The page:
Indefinite iterated integrals. The integral


is an indefinite iterated integral. It is interpreted as


where the inner integral, ∫ f(x, y) dy, is integrated first, with respect to y, regarding x as a constant, and then the outer integration is performed with respect to x, regarding y as a constant. Each integration thus performed is called partial integration, and is the inverse of partial differentiation.

Example 1. Find






where the arbitrary function ole21.gif was introduced in order to provide the most general function whose partial derivative with respect to x is x3 + y3. Now performing the remaining integration with respect to y, we obtain



where Ψ(x) and Φ(y) are arbitrary functions.

One can confirm the same result will be obtained by reversing the order of integration.

The above integration is verified by observing that





Definite iterated integrals. The integral


is a definite iterated integral where a and b are constants and u1 and u2 are either constants or functions of x. The inner integral is integrated first with respect to y, regarding x as constant, and then the outer integral is integrated with respect to x, regarding y as constant.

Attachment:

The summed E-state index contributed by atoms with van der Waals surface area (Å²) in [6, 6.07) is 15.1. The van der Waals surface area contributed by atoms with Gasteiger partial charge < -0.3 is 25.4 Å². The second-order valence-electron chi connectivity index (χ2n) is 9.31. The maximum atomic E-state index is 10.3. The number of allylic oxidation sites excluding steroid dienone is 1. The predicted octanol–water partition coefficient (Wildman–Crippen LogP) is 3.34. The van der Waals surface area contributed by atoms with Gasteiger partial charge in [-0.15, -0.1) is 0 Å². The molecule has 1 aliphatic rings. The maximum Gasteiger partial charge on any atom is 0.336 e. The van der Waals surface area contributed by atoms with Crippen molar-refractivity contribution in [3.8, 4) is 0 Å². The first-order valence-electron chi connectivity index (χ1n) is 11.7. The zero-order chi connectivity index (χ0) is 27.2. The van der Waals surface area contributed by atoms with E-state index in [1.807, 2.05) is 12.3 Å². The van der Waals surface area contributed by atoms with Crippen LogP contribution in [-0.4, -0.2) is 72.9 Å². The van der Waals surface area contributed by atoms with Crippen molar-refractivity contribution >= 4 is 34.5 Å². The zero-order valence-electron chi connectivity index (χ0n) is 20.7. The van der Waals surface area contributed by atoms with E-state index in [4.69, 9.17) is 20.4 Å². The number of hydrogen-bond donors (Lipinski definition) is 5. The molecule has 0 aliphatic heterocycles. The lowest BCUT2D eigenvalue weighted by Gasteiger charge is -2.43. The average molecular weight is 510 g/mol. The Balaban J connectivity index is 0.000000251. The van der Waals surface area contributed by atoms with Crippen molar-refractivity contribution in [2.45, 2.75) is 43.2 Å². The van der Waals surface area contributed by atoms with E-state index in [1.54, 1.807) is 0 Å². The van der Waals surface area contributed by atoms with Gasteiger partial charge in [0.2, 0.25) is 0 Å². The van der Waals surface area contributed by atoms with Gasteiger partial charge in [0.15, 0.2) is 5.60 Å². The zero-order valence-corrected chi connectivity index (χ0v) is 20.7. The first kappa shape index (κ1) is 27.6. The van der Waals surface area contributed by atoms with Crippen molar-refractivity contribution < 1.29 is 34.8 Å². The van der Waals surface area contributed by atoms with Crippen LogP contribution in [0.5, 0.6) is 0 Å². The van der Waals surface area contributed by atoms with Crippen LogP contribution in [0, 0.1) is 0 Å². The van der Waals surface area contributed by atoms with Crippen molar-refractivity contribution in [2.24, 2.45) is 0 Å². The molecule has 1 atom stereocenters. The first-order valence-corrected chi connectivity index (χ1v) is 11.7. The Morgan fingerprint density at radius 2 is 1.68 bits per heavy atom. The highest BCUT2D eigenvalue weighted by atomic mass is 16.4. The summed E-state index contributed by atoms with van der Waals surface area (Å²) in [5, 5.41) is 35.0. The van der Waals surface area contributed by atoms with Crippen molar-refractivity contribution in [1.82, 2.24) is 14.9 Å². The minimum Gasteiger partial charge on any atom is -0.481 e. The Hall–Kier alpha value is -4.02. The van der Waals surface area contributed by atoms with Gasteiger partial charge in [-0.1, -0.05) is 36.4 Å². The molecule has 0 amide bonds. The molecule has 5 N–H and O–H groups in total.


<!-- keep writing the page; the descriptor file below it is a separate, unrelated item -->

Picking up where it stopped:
This notation can be extended to functions of any number of variables. Thus


represents a definite iterated integral in three variables.

Example 1. Evaluate






Area computation using double integrals.


Problem. Compute the area of PQRS bounded by the curves y = f(x) and y = φ(x) and the ordinates at x = a and x = b shown in Fig. 6 using double integrals.



If we were to compute this area using single integrals we would get



Note that this integral is exactly the same as



Example. Compute the area enclosed by the parabola y2 = 2x + 4 and the line y = x - 2. See Fig. 7. 



Solution. We will integrate first with respect to x, summing the little area elements in a horizontal strip extending from the parabola to the line. The limits of integration are from x = ½ (y2 - 4) to x = y + 2. We then sum these strips by integrating with respect to y between the limits y = -2 and y = 4. Thus